Wednesday, June 28, 2017

Reip Bake Oven and Roaster, 1825 patent

A Reip metal wall oven still exists in a privately owned historic home in Howard County.  Elizabeth Ellicott Lea, daughter George Ellicott, had the Baltimore oven in her Sandy Spring home. Henry Reip obtained a patent for a 'Bake Oven and Roaster' in 1825, which he and his sons manufactured and sold for about forty years.  The oval oven, left, now at Hampton NHS (the birthplace of the wife of Gov. George Howard of Waverly) was made by the eldest son, Alfred Reip.

Not all metal ovens are Rumford Roasters.  Count Rumford (Benjamin Thompson, 1753 - 1814) and his Roasters, picture left, are certainly the most well known, but other iron and tin ovens inserted into the side of the hearth were used in Europe and the United States such as the Reip Oven and Roaster of Maryland, patented in 1825.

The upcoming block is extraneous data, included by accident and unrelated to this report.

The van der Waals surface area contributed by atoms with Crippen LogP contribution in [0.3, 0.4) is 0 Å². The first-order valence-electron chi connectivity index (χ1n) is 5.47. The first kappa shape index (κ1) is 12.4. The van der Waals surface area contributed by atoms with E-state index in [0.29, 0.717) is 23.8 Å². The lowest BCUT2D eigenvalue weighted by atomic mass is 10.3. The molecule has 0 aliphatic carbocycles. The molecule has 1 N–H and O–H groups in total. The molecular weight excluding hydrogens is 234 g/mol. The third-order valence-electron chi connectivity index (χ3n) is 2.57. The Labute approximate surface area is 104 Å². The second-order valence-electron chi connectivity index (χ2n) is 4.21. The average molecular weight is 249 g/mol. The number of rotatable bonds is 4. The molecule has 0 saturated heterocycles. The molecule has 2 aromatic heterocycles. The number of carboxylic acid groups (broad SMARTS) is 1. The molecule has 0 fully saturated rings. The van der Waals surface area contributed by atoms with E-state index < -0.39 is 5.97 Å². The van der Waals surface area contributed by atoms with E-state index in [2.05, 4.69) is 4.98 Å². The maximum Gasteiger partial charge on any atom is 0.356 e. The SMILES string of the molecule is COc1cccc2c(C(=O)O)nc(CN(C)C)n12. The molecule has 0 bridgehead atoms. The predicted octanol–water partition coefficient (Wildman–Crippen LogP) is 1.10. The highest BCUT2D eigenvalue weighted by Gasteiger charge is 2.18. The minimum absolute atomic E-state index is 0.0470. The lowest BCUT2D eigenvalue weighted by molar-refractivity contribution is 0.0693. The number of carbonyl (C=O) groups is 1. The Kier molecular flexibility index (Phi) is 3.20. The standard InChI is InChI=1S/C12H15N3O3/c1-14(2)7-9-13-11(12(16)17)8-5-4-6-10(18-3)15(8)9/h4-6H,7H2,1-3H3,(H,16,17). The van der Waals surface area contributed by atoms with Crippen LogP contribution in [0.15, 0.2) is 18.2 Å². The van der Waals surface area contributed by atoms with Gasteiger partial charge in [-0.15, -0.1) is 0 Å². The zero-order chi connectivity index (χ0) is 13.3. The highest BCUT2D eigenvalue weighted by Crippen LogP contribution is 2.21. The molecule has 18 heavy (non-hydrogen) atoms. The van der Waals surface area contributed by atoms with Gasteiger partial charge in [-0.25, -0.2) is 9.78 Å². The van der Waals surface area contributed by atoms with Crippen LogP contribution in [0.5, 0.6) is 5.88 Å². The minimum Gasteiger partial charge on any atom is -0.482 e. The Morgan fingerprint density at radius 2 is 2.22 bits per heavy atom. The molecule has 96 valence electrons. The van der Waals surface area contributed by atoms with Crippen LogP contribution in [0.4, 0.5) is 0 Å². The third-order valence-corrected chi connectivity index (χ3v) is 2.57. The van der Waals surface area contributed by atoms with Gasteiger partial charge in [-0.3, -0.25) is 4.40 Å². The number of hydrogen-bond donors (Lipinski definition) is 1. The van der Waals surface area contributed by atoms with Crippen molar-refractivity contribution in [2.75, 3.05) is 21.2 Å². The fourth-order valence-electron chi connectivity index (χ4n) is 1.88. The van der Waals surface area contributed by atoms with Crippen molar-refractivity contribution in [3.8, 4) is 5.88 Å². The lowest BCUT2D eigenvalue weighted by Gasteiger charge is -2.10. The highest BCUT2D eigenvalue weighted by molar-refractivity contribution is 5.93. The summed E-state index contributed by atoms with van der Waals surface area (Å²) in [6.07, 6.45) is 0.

Rumford and Reip ovens both have a firebox directly under the oven where charcoal or mined coal were burned.  The ashes fell into the second, lower box.  Thus the heat could be maintained after the food was put on the shelves in the oven to bake.

Brick bake ovens are heated by burning wood for several hours, removing all the burned wood coals, then just using the heat from the bricks to bake the food.  The heat decreases since the burning wood is gone.  The oven, pictured below, takes me about 2 1/2 hours to get up to baking temperature.

©2017 Patricia Bixler Reber
Forgotten history of Ellicott City & Howard County MD

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